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Simchat Beit Hashoevah Sukkot Simchat Torah 5783 ~ Oct. 14, 2022

If one really wanted to experience Sukkot, then according to the Talmud, one had to make a pilgrimage to Jerusalem to participate and experience the most beautiful ceremony known a Simchat Beit Ha-Shoevah, the celebration of the water drawing. The festivities included the ceremonial carrying of water up the mountain side of Jerusalem along the pilgrims path. At night time, the pilgrims who traveled to be a part of the celebration and residents would then join together for all kinds of parties and celebrations including juggling and gymnastics. One rabbi is said to have juggled eight fiery torches, with one never touching the other. Sounds to me close to the many fairs that take place in America, as we celebrate fall and harvest.

This past Wednesday evening, in Jerusalem, the celebration took place once again, with a major concert and the dedication of a newly scribed Torah. That which distinguishes the festivities on the Temple mount from that of our local fairs is that the celebrations are couched in the blessing of water and rain and our understanding  of a need for God’s beneficence in providing us with rain in its season. In that regard the rabbis  of the Talmud teach that the festival of Sukkot’s purpose is to judge the community, not for our sins, but for our need for rain. (Mishna Rosh Hashana 1:2)

When one examines the different mitzvot of Sukkot one has a better understanding of this concept. For example, the rabbis of the  Talmud teach that one holds the etrog and lulav together not simply because there is a requirement to do so in the Torah. In fact, one takes hold of the fours species because they are products of water, and, therefore, by holding on to them one is actually asking for the blessing of water (Taanit 2b). The dwelling in the Sukkah, was not simply to remind us of the booths that the Children of Israel lived in while traveling through the desert. Rather the dwellings represented the cloud of glory of God above them, that provided them with protection. But as we all know the clouds, also provide the rain that is needed and so by sitting in the Sukkah and gazing up at the sky at the clouds, we might be once again offering our hope for rain to moisten the ground for the springtime planting. And the pilgrimage to Jerusalem to witness the celebration of Simchat Beit Hashoevah, was the cherry on the top of the ice cream sundae, so to speak, expressing the joy and blessing associated with water and rain.   It is said in the Talmud that one who has not joined to experience the grandeur and joy of this celebration has not known true joy (Sukkot 51a.)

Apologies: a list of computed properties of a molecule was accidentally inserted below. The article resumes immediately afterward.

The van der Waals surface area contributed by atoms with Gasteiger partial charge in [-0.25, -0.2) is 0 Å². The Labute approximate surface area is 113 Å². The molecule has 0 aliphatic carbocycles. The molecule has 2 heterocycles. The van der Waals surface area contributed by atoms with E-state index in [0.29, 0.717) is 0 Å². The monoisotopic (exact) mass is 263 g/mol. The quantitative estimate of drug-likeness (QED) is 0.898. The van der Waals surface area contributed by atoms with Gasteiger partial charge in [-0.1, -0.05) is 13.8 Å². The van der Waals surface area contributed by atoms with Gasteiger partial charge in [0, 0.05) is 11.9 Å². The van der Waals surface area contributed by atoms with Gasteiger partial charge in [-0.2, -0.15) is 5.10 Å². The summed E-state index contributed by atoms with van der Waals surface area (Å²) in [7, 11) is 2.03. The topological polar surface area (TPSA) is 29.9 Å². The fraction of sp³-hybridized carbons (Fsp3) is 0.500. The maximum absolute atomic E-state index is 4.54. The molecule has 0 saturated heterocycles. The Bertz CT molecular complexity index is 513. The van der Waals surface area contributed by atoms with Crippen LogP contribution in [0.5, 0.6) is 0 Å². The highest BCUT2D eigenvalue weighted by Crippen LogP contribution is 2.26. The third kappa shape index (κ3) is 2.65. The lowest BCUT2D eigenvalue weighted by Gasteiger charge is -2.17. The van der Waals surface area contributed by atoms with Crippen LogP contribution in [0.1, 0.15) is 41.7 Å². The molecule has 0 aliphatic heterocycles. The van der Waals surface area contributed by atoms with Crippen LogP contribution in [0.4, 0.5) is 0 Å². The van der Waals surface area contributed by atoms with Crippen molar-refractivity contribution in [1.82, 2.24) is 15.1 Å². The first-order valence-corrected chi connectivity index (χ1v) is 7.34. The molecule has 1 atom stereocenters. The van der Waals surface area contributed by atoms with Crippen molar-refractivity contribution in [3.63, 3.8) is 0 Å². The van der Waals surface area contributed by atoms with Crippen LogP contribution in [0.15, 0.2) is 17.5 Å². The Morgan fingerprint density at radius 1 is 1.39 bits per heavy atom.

The culmination of all of these different mitzvot and celebrations occurs on Shemini Atzeret/Simchat Torah, when as a community we will join together to offer our prayers for rain for the winter season, which will then be included in our daily prayers until Passover time.

And perhaps it is for that reason that we participate in two other religious rites at the time. The first is Yizkor, where we perhaps are asking that if not for our own benefit, then for the benefit of our loved ones and their hope for us, that God blesses us with the needed rain. And the second, the beginning of the reading of the Book of Genesis, and the creation story. Once again, a reminder of the need for the blessing of water, but also the need for the separation of the waters, so that we are blessed by their presence, rather than cursed by their presence as in the story of Noah and the Flood.

So now that we have experienced Sukkot (and continue to do so until Sunday with Hoshanah Rabbah), I hope that you will join together with us for services at Temple Israel, on Park St., this coming Monday, to celebrate Shemini Atzeret and Simchat Torah together with Yizkor. In doing so, we remember our loved ones,  and we also invoke their merits for the rain we need in the winter season. And finally I hope that you will also join us this coming Sunday afternoon/evening at Temple Bnai Israel in Willimantic as the congregations in our area celebrate Simchat Torah,  in a manner representative of the celebrations in Jerusalem with merriment, dancing and community joining together.

Shabbat shalom and chag sa’meach.

Rabbi K

Sat, April 1 2023 10 Nisan 5783